Java Build Benchmarks with Apple M1

Sat, 21 Nov 2020 12:15:00 GMT

Tags: #java #applesilicon #mac

I compare an iMac Pro, Macbook Pro, Macbook Air 2020 M1 for a common Gradle Java build.

iMac Pro 2017

CharacteristicValue
Model NameiMac Pro 2017
Processor3GHz 10-Core Intel Xeon W
Memory32 GB 2666 MHz DDR4
Total Number of Cores10
Operating SystemMac OS X 10.15.7 (Mojave)

Macbook Pro 2014

CharacteristicValue
Model NameMacBook Pro (Retina, 13-inch, Mid 2014)
Processor3 GHz Dual-Core Intel Core i7
Memory16 GB 1600 MHz DDR3
Total Number of Cores2
Operating SystemMac OS X 10.15.7 (Mojave)

Macbook Air 2020 M1

CharacteristicValue
Model NameMacBook Air
ProcessorM1 2020
Memory16 GB
CPU cores8 cores
Operating systemMac OS X 10.16

Java version

Micronaut is still JDK 8 compatible. I run the tests with Corretto 8 JDK. I installed it via SDKMan.

% sdk install java 8.0.275-amzn
CharacteristicValue
Java runtimeAmazon.com Inc. OpenJDK Runtime Environment 1.8.0_275-b01
Java VMAmazon.com Inc. OpenJDK 64-Bit Server VM 25.275-b01 (mixed mode)

Code sample

I use Micronaut Security module.

Command

I run the Gradle build task which compiles the code, runs the tests and checksytle. It is one of the most common tasks.

% ./gradlew clean;./gradlew -Dtestcontainers=false build 
    --no-daemon
    --no-build-cache 
    -x dependencyUpdates 
    --parallel 
    --scan

I supply some arguments:

  • I use --no-build-cache because I want to have an easy way to compare between machines. I use Gradle build cache in my projects. It is a great feature. You should use it.

  • I disable the Gradle Daemon with --no-daemon. For the same reasons as in the previous item, to compare different machines in the fairest way.

  • I skip the task dependencyUpdates as it may add inconsistency to the test.

  • I ignore tests which required Docker (which does not run with Apple M1), hence the argument -Dtestcontainers=false.

  • I use Gradle Parallel execution with --parallel flag.

Most builds consist of more than one project and some of those projects are usually independent of one another. Yet Gradle will only run one task at a time by default, regardless of the project structure (this will be improved soon). By using the --parallel switch, you can force Gradle to execute tasks in parallel as long as those tasks are in different projects.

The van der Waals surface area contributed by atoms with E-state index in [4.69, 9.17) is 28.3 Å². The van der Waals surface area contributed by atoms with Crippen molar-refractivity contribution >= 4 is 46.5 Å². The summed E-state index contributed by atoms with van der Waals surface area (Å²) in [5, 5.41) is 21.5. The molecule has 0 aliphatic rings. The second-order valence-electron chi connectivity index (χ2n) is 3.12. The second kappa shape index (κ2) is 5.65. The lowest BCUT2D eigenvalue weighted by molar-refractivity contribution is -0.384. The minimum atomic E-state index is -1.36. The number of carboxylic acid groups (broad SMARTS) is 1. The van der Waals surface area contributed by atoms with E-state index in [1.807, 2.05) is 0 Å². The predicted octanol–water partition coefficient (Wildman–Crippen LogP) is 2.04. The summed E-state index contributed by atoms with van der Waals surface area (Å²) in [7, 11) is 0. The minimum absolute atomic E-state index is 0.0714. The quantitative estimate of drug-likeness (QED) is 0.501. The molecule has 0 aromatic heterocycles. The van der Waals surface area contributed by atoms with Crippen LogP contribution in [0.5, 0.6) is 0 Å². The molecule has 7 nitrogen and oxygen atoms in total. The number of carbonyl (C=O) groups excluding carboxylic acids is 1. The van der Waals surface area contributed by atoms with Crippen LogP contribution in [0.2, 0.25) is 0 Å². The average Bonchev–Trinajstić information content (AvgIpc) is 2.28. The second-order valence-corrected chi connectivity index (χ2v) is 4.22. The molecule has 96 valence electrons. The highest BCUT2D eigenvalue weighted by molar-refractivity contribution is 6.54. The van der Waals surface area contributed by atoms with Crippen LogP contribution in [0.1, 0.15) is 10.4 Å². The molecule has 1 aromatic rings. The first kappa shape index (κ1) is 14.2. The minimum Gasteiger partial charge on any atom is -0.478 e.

Results

ComputerDurationGradle Build Scan
iMac Pro - 3GHz 10 Core Intel Xeon W1m 44sGradle Build Scan
Macbook Air M1 8 Core2m 54sGradle Build Scan
Macbook Pro 2 Core 3GHz I74m 33sGradle Build Scan

Caveats

This is not an empirical comparison. The goal of the post is to put in numbers my feelings. Java builds are fast in a Macbook Air M1.

These benchmarks should have been calculated with the Gradle Profiler. However, I was not able to get the Gradle Profiler to run with the M1 computer.

Don't consider this post as a measurement Micronaut security's build performance.

Neither, it is intended to showcase of Gradle's performance. It will be unfair for Gradle. I explicitly disabled several features (Build Cache, Daemon) which make Gradle builds much faster.

Conclusion

  • My 2017 iMac Pro, a powerhouse, still beats an Macbook Air M1.
  • The Macbook Air M1 smokes old Macbook Pros.
  • Macbook Air M1 will get you similar Java build times for current top of the line Macbook Pros.

The exciting thing is that Java builds are not taking full advantage of the transition. It is Rosetta emulation:

the Java runtime support will run under Rosetta 2 which will translate Intel compiled code to run on Apple Silicon. The Java Virtual Machine will need to be recompiled for Apple Silicon to fully utilize its power, but Java based applications should continue to run as expected on both Intel and Apple Silicon hardware.

Once the Java story improves in Apple silicon, I will write about it. I am thrilled.